THE GOLD THAT GREW
BY SHASTA TOWN
From Shasta town to Redding town
The ground is torn by miners dead;
The manzanita, rank and red,
Drops dusty berries up and down
Their grass-grown trails. Their silent mines
Are wrapped in chaparral and vines;
Yet one gray miner still sits down
Twixt Redding and sweet Shasta town.
The quail pipes pleasantly. The hare
Leaps careless o'er the golden oat
That grows below the water moat;
The lizard basks in sunliffht there,
The brown hawk swims the perfumed air
Unfrightened through the livelong day;
And now and then a curious bear
Comes shuffling down the ditch by night,
And leaves some wide, long tracks in clay
So human-like, so stealthy light,
Where one lone cabin still stoops down
'Twixt Redding and sweet Shasta town,
That great graveyard of hopes! of men
Who sought for hidden veins of gold;
Or'young men suddenly grown old---
Of old men dead, despairing when
The gold wasq just within their hold!
That stoned land, whereon the light
Of other days gleams faintly still;
Somelike the halo of a hill
That lifts above the falling night;
That warm, red, rich and human land,
That flesh-red soil, that warm red sand,
Where one gray miner still sits down!
'Twixt Redding and Sweet Shasta town !
"I know the vein is here!" he said;
For twenty years, for thirty years!
While far away fell tears on tears
From wife and babe who mourned him dead
No gold! No gold! And he grew old
And crept to toil with bended head
Amid a graveyard of his dead,
Still seeking for that vein of gold.
Then lo, came laughing down the years
A sweet grandchild! Between his tears
laughed. He set her by the door
The while he toiled; his day's toil o'er
He held her chubby cheeks between
His hard palms, laughed; and laughing cried
You should have seen, have heard and :Seer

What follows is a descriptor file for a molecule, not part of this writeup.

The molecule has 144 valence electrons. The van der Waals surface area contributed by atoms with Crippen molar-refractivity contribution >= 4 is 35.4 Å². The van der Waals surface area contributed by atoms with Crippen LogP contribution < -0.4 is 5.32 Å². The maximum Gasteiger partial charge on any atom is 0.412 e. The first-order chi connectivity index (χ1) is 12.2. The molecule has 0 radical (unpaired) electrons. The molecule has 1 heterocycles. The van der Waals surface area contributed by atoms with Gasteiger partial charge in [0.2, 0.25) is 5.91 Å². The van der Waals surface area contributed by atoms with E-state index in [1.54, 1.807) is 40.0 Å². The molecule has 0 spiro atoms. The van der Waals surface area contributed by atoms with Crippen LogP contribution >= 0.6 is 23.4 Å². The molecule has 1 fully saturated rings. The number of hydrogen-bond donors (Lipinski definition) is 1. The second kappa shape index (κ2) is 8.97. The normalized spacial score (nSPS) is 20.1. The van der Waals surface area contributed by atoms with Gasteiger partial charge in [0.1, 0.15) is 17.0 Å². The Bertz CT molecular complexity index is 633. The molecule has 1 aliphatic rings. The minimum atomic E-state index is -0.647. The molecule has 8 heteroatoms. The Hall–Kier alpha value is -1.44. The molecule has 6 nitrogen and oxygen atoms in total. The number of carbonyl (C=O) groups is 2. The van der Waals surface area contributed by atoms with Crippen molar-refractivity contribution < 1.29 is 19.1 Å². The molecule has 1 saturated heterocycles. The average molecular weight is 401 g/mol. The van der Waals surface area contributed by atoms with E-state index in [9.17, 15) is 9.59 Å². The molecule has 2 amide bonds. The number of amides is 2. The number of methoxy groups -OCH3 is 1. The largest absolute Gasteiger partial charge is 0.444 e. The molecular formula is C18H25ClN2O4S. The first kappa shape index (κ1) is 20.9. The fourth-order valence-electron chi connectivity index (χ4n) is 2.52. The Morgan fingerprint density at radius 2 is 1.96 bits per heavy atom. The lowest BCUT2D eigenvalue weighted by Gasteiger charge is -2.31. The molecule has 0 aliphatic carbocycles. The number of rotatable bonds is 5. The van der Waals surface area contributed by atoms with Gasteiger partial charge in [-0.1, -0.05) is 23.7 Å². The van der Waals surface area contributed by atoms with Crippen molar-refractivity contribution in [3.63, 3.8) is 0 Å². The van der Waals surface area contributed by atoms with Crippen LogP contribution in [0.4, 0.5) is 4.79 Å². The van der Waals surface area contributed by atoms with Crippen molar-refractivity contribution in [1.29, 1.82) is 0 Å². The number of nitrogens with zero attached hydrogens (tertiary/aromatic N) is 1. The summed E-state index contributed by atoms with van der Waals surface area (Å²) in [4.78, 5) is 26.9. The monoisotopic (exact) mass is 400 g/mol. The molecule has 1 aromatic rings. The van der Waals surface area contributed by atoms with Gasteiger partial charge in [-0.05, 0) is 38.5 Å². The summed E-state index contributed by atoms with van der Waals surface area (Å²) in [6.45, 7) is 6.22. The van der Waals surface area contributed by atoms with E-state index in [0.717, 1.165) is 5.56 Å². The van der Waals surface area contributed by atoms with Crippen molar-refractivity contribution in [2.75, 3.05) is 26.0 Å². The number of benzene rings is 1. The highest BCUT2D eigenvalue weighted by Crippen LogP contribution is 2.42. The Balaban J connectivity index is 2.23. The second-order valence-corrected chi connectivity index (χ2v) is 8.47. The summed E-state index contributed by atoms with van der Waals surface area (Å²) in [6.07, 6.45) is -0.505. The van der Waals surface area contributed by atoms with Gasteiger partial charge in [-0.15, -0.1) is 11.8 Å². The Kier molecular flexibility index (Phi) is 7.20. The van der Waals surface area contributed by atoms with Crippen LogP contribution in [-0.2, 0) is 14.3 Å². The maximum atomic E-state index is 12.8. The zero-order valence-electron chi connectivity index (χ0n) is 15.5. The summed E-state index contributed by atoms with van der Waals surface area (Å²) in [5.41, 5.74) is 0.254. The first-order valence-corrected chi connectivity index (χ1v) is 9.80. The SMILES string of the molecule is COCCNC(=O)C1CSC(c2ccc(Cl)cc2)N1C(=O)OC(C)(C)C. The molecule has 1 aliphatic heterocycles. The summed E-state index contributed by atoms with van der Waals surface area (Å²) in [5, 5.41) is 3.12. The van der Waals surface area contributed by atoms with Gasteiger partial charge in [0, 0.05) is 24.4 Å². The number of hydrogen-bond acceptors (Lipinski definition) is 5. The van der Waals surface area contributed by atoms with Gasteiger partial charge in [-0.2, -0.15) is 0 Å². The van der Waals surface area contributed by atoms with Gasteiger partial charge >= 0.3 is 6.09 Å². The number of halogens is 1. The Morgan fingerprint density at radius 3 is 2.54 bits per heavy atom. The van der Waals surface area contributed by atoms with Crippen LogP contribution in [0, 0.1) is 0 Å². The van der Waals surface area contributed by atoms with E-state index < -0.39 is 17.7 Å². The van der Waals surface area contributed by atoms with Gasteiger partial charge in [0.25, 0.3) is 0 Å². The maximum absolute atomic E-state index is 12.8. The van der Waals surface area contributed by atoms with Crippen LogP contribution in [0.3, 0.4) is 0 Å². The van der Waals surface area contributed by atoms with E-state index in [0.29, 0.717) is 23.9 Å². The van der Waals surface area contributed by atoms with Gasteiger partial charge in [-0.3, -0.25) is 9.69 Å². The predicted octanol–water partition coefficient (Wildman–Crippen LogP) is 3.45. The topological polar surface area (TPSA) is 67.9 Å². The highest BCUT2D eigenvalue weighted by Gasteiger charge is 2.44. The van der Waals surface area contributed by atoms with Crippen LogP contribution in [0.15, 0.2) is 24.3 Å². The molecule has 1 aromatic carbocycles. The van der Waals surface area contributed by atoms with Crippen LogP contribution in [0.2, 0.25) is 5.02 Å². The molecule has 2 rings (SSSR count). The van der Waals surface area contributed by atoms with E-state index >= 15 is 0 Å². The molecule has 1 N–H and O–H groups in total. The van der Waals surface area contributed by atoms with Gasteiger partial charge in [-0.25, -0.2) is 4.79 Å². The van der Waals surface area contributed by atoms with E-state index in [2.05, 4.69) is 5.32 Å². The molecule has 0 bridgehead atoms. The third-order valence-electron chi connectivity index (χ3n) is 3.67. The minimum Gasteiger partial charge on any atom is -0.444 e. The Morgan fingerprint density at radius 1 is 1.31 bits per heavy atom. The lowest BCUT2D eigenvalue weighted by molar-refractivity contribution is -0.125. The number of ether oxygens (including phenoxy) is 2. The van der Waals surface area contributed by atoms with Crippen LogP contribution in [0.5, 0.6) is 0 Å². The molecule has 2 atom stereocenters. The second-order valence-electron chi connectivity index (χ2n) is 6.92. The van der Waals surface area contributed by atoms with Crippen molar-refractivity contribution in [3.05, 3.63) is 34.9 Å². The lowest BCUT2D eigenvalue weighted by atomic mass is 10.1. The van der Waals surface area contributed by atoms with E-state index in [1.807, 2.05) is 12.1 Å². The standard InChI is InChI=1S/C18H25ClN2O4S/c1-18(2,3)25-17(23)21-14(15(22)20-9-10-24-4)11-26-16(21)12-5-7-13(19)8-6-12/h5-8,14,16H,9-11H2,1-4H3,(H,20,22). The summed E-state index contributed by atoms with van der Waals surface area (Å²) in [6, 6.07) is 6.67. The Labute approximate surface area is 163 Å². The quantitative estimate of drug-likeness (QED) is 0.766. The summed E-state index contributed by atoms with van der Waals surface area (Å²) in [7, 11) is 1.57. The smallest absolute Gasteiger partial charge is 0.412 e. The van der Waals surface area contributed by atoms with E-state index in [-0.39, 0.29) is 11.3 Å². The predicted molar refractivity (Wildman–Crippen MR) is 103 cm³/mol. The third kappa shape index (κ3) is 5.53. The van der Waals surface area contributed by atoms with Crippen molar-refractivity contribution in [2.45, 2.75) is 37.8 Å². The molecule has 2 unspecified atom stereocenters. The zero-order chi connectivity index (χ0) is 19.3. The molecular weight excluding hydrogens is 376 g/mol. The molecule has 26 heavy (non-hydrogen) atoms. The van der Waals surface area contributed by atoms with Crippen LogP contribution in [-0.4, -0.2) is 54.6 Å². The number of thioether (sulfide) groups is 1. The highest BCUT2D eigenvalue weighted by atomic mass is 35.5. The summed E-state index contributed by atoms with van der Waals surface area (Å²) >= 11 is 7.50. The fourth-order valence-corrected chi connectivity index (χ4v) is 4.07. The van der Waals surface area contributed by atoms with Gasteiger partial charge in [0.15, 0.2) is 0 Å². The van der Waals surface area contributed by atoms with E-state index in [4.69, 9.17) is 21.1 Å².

His boyish joy, his stout old pride,
When toil was done and he sat down
At night, below sweet Shasta town!
At last his strength was gone. "No more!
I mine no more. I plant me now
A vine and fig-tree; worn and old,
I seek no more my vein of gold.
But, oh, I sigh to give it o'er;
These thirty years of toil! somehow
It seems so hard; but now, no more."
And so the old man set him down
To plant, by pleasant Shasta town.
And it was pleasant; piped the quail
The full year through,ú The.chipmunk stole,
His whiskerednoseand tossy tail
Full buried in the sugar-bowl.
And purple grapes and grapes of gold
Swung sweet as milk. While orange-trees
Grew brown with laden honey-bees.
Oh! it was pleasant up and down
That vine-set hill of Shasta town.
* * * * * * *
And then that cloud-burst camel Ah, me!
That torn ditch there! The mellow land
Roiled seaward like a rope of sand,
Nor left one leafy vine or tree
Of all that Eden nestling down
Below that moat by Shasta town!
The old man sat his cabin's sill,
His gray head bowed to hands and knee;
The child went forth, sang pleasantly,
Where burst the ditch the day before,
And picked some pebbles from the hill.
The old man moaned, moaned o'er and o'er:
"My babe is dowerless, and I
Must fold my helpless hands and die!
Ah, me! What curse comes ever down
On me and mine at Shasta town."
"Good Grandpa, see!" the glad child said,
And so leaned softly to his side,
Laid her gold head to his gray head,
And merry voiced and cheery cried,
"Good Grandpa, do not weep, but see!
I've found a peck of orange seeds!
I searched the hill for vine or tree;
Not one!--not even oats or weeds;
But, oh! such heaps of orange seeds!
"Come, good Grandpa! Now once you knew
That God is good. So this may teach
That we must plant each see, and each
May grow to be an orange tree.
Now, good Grandpa, please raise your head,
And please come plant the seeds, with me."
And prattling thus, or like to this,
The child thrust her full hands in his.
He sprang, sprang upright as of old.
"'Tis gold! 'tis gold! my hidden veing!
'Tis gold for you, sweet babe, 'tis gold!
Yea, God is good; we plant again!"
So one old miner still sits down
By pleasant, sunlit Shasta town.